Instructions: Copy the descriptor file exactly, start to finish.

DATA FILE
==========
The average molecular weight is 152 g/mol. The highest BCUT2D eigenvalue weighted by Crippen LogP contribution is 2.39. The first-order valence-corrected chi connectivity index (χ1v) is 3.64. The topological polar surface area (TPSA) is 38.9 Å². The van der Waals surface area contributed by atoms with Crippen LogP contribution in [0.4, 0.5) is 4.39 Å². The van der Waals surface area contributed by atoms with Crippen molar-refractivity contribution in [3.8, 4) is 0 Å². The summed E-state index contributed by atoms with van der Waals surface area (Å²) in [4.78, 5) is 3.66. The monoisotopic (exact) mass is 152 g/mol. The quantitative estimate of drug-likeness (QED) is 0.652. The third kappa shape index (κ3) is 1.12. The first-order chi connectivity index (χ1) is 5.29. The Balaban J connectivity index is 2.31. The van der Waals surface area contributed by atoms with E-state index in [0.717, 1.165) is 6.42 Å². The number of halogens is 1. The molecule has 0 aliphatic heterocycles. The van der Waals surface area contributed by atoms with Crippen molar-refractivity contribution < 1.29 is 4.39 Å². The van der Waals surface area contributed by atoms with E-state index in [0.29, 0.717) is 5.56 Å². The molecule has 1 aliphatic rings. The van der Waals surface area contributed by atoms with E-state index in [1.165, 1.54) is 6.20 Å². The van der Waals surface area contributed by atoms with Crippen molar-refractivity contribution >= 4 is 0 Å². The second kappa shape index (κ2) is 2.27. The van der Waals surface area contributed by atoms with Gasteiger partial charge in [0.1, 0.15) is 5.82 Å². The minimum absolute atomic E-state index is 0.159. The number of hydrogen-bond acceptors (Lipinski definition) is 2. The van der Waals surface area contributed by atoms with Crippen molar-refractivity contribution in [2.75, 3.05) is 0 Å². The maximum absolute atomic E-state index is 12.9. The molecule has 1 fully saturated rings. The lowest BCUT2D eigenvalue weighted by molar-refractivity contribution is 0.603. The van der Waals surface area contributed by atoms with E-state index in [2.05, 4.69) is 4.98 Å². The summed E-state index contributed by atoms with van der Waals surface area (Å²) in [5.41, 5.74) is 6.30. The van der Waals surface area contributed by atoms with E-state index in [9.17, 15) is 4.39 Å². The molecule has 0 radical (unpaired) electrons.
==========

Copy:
The average molecular weight is 152 g/mol. The highest BCUT2D eigenvalue weighted by Crippen LogP contribution is 2.39. The first-order valence-corrected chi connectivity index (χ1v) is 3.64. The topological polar surface area (TPSA) is 38.9 Å². The van der Waals surface area contributed by atoms with Crippen LogP contribution in [0.4, 0.5) is 4.39 Å². The van der Waals surface area contributed by atoms with Crippen molar-refractivity contribution in [3.8, 4) is 0 Å². The summed E-state index contributed by atoms with van der Waals surface area (Å²) in [4.78, 5) is 3.66. The monoisotopic (exact) mass is 152 g/mol. The quantitative estimate of drug-likeness (QED) is 0.652. The third kappa shape index (κ3) is 1.12. The first-order chi connectivity index (χ1) is 5.29. The Balaban J connectivity index is 2.31. The van der Waals surface area contributed by atoms with E-state index in [0.717, 1.165) is 6.42 Å². The number of halogens is 1. The molecule has 0 aliphatic heterocycles. The van der Waals surface area contributed by atoms with Crippen molar-refractivity contribution < 1.29 is 4.39 Å². The van der Waals surface area contributed by atoms with E-state index in [0.29, 0.717) is 5.56 Å². The molecule has 1 aliphatic rings. The van der Waals surface area contributed by atoms with E-state index in [1.165, 1.54) is 6.20 Å². The van der Waals surface area contributed by atoms with Crippen molar-refractivity contribution >= 4 is 0 Å². The second kappa shape index (κ2) is 2.27. The van der Waals surface area contributed by atoms with Gasteiger partial charge in [0.1, 0.15) is 5.82 Å². The minimum absolute atomic E-state index is 0.159. The number of hydrogen-bond acceptors (Lipinski definition) is 2. The van der Waals surface area contributed by atoms with Crippen molar-refractivity contribution in [2.75, 3.05) is 0 Å². The maximum absolute atomic E-state index is 12.9. The molecule has 1 fully saturated rings. The lowest BCUT2D eigenvalue weighted by molar-refractivity contribution is 0.603. The van der Waals surface area contributed by atoms with E-state index in [2.05, 4.69) is 4.98 Å². The summed E-state index contributed by atoms with van der Waals surface area (Å²) in [5.41, 5.74) is 6.30. The van der Waals surface area contributed by atoms with E-state index in [9.17, 15) is 4.39 Å². The molecule has 0 radical (unpaired) electrons.